WHAT THE CRITICS ARE SAYING


Radiant
—Downbeat

Glowing
—JazzTimes

Criminally smooth
—Taos News

Unquestionably a master.
—JazzIz

A loving concern for fine detail.
—Los Angeles Times

A horn player of uncommon wit and power.
—Examiner.com

Understated, masterful technique and evident joy.
—JazzNews

A flugelhorn so cool it'll run a shiver through your martini.
—MetroActive

The first breakthrough flugelhornist since Chuck Mangione.
—San Jose Mercury News

A brass player who can limn slow-motion ballads without referencing Miles.
—Gary Giddins, Village Voice

Extravagantly, unashamedly, irresistibly pretty. A spirit voice that compels attention even when it whispers.
—Thomas Conrad, Stereophile 

A visionary. Matheny's flugelhorn is both hot and cool, wide of range and brilliantly imaginative.
—Phil Elwood, San Francisco Examiner

With his gift for soaring lyricism, Matheny plays jazz that's emotionally open but full of mystery.
—Andy Gilbert, SF Metropolitan

This is music to touch your heart. A warm pellucid sound that truly encapsulates the essence of jazz.
—Marian McPartland, Piano Jazz, National Public Radio

Matheny is among the vanguard of today's musicians who have helped propel the Bay Area jazz community onto the international scene.
—Seattle Post-Intelligencer


Matheny’s warm, engaging flugelhorn playing has thoroughly established him as one of the most emotionally expressive improvisers of his generation.
—Don Heckman, International Review of Music

ALBUQUERQUE ALIBI

Yeah, Dmitri Matheny is a black beret wearing, flugelhorn playing, jazz poet cliché—but he pulls it off sincerely and with a filmic sound straight out of the darkest and most complex '50s crime films while injecting spoken word that keeps the listener following the bouncing dot.
—Geoffrey Plant

The Dmitri Matheny Group is back with Penumbra, featuring a host of music inspired by the shimmering disk we call the Moon. Broad, airy and a little mysterious, the Matheny sound is complemented well by this celestial theme. Matheny's is a sound that won't be overshadowed.
—Benny Villalobos

After training under the eminent flugelhornist Art Farmer, renown has come for Matheny with the release of his debut CD, a collection of "sound paintings in jazz" that not only showcases Matheny's sculptural performance but also many of his own compositions. Red Reflections has quickly become one of the best selling releases on the Monarch label and has been praised by some as "the best jazz title of the year."
—Benny Villalobos

ALBUQUERQUE JOURNAL

Grant & Matheny are equal partners. They accompany one another while improvising energetic solos over jazz standards, chamber music and African-American spirituals. They play spirited, swinging shout choruses just like a Big Band, but they never lose the warm intimacy of a classically trained duo. An exciting and satisfying performance.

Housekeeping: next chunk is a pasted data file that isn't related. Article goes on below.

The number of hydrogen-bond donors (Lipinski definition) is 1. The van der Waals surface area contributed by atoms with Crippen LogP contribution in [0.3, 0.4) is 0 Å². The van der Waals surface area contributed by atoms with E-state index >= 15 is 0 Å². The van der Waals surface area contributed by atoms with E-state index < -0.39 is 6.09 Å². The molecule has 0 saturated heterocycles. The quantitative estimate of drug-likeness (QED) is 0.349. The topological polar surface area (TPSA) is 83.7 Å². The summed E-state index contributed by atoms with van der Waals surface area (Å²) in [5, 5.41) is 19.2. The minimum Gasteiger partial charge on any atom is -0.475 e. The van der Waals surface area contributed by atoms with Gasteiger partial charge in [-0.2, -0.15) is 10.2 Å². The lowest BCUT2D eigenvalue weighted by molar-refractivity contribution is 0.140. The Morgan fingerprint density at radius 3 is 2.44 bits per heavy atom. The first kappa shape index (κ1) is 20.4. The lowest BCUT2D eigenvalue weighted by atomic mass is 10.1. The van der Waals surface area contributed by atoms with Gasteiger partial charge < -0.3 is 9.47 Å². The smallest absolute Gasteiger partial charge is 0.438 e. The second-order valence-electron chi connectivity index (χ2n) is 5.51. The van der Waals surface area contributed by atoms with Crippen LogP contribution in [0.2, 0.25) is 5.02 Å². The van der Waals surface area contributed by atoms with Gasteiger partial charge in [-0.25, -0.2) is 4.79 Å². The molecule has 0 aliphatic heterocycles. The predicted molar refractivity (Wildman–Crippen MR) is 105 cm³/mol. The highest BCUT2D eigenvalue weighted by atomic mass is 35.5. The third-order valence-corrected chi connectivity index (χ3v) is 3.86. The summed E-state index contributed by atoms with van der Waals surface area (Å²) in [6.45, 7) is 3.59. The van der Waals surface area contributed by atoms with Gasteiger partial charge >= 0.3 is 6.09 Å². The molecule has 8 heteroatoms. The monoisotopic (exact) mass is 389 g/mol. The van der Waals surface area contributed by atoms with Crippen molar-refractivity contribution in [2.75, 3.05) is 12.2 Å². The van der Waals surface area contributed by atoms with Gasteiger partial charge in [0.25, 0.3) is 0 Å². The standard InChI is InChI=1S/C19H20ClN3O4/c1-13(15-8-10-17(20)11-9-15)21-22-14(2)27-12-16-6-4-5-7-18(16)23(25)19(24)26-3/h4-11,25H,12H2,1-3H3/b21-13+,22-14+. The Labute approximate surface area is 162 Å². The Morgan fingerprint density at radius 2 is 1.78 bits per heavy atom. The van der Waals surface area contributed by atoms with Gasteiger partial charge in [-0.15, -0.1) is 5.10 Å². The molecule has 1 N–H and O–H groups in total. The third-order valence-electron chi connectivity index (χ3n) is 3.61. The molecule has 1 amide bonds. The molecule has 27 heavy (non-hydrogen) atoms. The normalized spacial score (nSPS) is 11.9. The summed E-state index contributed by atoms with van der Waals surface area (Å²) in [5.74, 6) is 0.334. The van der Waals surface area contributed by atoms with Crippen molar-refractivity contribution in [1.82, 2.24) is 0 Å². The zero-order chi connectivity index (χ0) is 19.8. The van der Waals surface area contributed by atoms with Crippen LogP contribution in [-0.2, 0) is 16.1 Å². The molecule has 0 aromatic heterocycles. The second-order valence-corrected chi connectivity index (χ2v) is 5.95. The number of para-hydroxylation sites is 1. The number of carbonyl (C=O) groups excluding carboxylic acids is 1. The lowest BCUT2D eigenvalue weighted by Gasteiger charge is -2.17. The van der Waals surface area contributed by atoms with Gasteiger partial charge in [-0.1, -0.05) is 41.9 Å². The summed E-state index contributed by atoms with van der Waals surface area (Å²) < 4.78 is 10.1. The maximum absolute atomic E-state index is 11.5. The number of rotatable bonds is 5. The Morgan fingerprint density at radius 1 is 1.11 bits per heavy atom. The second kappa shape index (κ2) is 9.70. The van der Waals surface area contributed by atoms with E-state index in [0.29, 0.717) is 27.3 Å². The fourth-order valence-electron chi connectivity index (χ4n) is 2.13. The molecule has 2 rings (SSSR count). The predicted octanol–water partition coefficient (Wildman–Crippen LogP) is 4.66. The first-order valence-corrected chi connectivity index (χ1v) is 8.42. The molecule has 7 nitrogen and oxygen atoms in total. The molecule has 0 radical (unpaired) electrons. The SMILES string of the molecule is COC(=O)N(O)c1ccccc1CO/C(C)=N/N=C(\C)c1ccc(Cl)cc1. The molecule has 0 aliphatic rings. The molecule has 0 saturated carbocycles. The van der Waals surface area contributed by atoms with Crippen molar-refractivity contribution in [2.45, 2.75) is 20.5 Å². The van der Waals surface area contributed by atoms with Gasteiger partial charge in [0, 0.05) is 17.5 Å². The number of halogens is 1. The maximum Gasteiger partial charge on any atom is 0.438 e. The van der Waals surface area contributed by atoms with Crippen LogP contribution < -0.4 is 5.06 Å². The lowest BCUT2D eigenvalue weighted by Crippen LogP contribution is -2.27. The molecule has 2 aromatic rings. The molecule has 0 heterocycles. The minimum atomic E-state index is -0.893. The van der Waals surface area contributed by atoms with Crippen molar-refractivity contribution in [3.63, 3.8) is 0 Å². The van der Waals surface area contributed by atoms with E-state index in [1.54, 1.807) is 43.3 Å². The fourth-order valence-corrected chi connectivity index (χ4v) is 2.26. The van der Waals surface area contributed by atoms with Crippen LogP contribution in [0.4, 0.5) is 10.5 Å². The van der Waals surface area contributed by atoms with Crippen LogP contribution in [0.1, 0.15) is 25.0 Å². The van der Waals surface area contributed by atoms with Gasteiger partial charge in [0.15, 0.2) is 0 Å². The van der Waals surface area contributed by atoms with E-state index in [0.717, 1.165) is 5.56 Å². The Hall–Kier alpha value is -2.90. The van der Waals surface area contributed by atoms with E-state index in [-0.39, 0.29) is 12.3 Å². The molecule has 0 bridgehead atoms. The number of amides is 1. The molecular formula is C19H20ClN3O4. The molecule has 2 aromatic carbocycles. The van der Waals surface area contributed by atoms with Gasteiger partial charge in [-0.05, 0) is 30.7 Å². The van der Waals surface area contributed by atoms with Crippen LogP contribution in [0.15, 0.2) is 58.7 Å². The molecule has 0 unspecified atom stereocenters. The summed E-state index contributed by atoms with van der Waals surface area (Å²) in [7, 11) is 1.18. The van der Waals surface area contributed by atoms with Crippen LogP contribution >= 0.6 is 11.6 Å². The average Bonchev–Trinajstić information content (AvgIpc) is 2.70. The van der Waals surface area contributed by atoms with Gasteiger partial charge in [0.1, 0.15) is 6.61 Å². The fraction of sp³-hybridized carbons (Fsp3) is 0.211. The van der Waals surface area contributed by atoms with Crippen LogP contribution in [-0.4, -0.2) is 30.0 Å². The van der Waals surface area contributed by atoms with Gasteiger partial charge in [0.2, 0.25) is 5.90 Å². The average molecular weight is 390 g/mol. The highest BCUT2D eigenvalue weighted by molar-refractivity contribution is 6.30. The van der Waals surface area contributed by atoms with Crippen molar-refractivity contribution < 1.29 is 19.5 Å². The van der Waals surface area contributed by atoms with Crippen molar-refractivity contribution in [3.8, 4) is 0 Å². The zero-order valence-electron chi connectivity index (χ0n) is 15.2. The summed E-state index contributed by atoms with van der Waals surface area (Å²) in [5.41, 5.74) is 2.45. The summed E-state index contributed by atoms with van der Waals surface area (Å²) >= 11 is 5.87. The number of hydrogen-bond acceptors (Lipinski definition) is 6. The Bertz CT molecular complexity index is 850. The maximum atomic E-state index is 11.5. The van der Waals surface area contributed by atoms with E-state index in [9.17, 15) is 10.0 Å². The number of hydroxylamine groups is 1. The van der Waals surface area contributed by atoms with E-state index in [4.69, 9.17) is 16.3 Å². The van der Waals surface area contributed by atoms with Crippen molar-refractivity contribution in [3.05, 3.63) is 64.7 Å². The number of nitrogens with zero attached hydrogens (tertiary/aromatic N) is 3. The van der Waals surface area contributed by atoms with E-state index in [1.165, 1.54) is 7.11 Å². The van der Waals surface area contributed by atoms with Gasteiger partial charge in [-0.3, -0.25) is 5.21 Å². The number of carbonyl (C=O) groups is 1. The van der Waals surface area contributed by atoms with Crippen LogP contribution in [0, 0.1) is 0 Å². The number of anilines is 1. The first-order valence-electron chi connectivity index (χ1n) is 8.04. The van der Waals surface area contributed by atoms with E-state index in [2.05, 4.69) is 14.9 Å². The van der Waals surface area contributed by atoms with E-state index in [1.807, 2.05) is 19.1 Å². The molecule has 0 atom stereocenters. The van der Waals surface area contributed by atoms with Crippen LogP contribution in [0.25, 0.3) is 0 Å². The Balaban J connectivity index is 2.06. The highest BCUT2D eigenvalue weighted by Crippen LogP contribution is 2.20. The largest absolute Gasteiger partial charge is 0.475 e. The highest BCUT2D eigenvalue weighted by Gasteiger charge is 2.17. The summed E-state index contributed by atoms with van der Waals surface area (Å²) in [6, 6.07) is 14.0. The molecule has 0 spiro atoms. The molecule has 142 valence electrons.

ALBUQUERQUE TRIBUNE

Matheny's Hard Work Produces Silky Jazz
Listen to "Starlight Cafe," Matheny's latest album, and it will sound seductively familiar, like you've been listening to his ebony tones and molasses rhythms all your life. These are loose and easy tunes, liquid silky, and yet Matheny' s improvisations—with Darrell Grant on piano and Bill Douglas on bass—still press the limits of standards like "Stardust" and "When You Wish Upon a Star."

His third album is an intimate confection imbued with the warm delicacy, mellow lyricism and lazy elegance of a midnight jam session playing in another room. That fat sound which draws a line directly to mentor Farmer, moans wiith the expressiveness of a doomed chantuese...one of the best new artists on the jazz scene.
—T.D. Mobley-Martinez

ALL ABOUT JAZZ

Dmitri Matheny, Flugelhorn Evangelist (September 1, 2016)
One of Art Farmer's last private students and his most prominent protégé.
—David Becker


Dmitri Matheny: Starlight Café (November 1, 1998)
Dmitri Matheny seems on the verge of establishing himself as a major new jazz star. His third release on San Francisco's Monarch label may just put him over the top. The 34-year-old Nashville native, now a stalwart on the Bay Area jazz scene, is a velvety smooth player who favors the lyrical and poetic side of jazz over the fire and brimstone side championed by many of his contemporaries. His tone and overall approach bear the strong influence of his mentor, the impeccable Art Farmer. His ballad playing also recalls that of another master of California romanticism, Chet Baker. Matheny and his talented cohorts have made a highly enjoyable album of late-night jazz that proves you don't need to make a lot of noise to make a strong impression.
—Joel Roberts


Dmitri Matheny: Starlight Café (November 1, 1998)
The trio’s members form a cohesive seamless unit made up of equal parts soulful expression, caressing phrases, imaginative asides, and dedicated lyricism. A sensitive and expressive new voice on today’s jazz scene, Dmitri Matheny is preaching smooth sounds without losing sight of the quality in music. Recommended.
—Jim Santella


Monterey Jazz Festival (September 29, 2004)
Dmitri Matheny (flugelhorn) and Darrell Grant (piano) have played together for years, and it showed particularly on Bill Lee’s “Little Jimmy Fiddler” where they sometimes shared the lead or finished each other’s phrases during four-bar interchanges. Both players have refined their instrumental techniques to the essentials, and their music had a relaxed, uncomplicated sensibility that made it fun to listen to. Not surprisingly the audience loved them.
—Craig Jolley

Dmitri Matheny is an excellent flugelhornist whose style and sound are mellow and whose bop-based improvising is melodic.
—Scott Yanow

ALL MUSIC GUIDE

Penumbra: The Moon Sessions (Fall 1997)